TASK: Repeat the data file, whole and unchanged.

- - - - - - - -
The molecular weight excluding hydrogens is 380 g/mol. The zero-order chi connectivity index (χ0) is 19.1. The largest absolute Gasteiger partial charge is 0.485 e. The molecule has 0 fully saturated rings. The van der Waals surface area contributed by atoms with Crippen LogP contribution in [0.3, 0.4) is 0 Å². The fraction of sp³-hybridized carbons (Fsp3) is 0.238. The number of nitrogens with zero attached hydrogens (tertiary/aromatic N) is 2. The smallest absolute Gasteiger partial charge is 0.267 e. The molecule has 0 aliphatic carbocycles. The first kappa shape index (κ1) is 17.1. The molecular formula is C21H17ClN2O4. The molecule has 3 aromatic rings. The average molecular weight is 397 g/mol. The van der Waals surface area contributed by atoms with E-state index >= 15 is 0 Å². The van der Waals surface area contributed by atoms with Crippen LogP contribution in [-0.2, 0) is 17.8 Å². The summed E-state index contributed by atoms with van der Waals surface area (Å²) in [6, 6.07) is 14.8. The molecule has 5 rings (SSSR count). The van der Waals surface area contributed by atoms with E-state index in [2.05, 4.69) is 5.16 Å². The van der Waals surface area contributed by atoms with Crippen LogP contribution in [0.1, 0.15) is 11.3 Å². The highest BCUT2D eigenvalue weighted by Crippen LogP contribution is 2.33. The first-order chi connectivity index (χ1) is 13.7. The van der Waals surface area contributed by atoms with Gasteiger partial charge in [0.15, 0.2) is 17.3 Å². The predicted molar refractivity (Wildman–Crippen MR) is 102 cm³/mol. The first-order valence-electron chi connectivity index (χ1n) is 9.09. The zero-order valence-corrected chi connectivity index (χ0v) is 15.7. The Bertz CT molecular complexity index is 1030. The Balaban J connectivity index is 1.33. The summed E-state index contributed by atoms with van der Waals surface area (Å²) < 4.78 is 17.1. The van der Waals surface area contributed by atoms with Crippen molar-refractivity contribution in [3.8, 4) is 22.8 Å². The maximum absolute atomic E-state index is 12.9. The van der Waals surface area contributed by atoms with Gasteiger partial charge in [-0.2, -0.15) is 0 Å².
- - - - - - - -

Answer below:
The molecular weight excluding hydrogens is 380 g/mol. The zero-order chi connectivity index (χ0) is 19.1. The largest absolute Gasteiger partial charge is 0.485 e. The molecule has 0 fully saturated rings. The van der Waals surface area contributed by atoms with Crippen LogP contribution in [0.3, 0.4) is 0 Å². The fraction of sp³-hybridized carbons (Fsp3) is 0.238. The number of nitrogens with zero attached hydrogens (tertiary/aromatic N) is 2. The smallest absolute Gasteiger partial charge is 0.267 e. The molecule has 0 aliphatic carbocycles. The first kappa shape index (κ1) is 17.1. The molecular formula is C21H17ClN2O4. The molecule has 3 aromatic rings. The average molecular weight is 397 g/mol. The van der Waals surface area contributed by atoms with E-state index >= 15 is 0 Å². The van der Waals surface area contributed by atoms with Crippen LogP contribution in [-0.2, 0) is 17.8 Å². The summed E-state index contributed by atoms with van der Waals surface area (Å²) in [6, 6.07) is 14.8. The molecule has 5 rings (SSSR count). The van der Waals surface area contributed by atoms with E-state index in [2.05, 4.69) is 5.16 Å². The van der Waals surface area contributed by atoms with Crippen LogP contribution in [0.1, 0.15) is 11.3 Å². The highest BCUT2D eigenvalue weighted by Crippen LogP contribution is 2.33. The first-order chi connectivity index (χ1) is 13.7. The van der Waals surface area contributed by atoms with Gasteiger partial charge in [0.15, 0.2) is 17.3 Å². The predicted molar refractivity (Wildman–Crippen MR) is 102 cm³/mol. The first-order valence-electron chi connectivity index (χ1n) is 9.09. The zero-order valence-corrected chi connectivity index (χ0v) is 15.7. The Bertz CT molecular complexity index is 1030. The Balaban J connectivity index is 1.33. The summed E-state index contributed by atoms with van der Waals surface area (Å²) < 4.78 is 17.1. The van der Waals surface area contributed by atoms with Crippen molar-refractivity contribution in [3.8, 4) is 22.8 Å². The maximum absolute atomic E-state index is 12.9. The van der Waals surface area contributed by atoms with Gasteiger partial charge in [-0.2, -0.15) is 0 Å².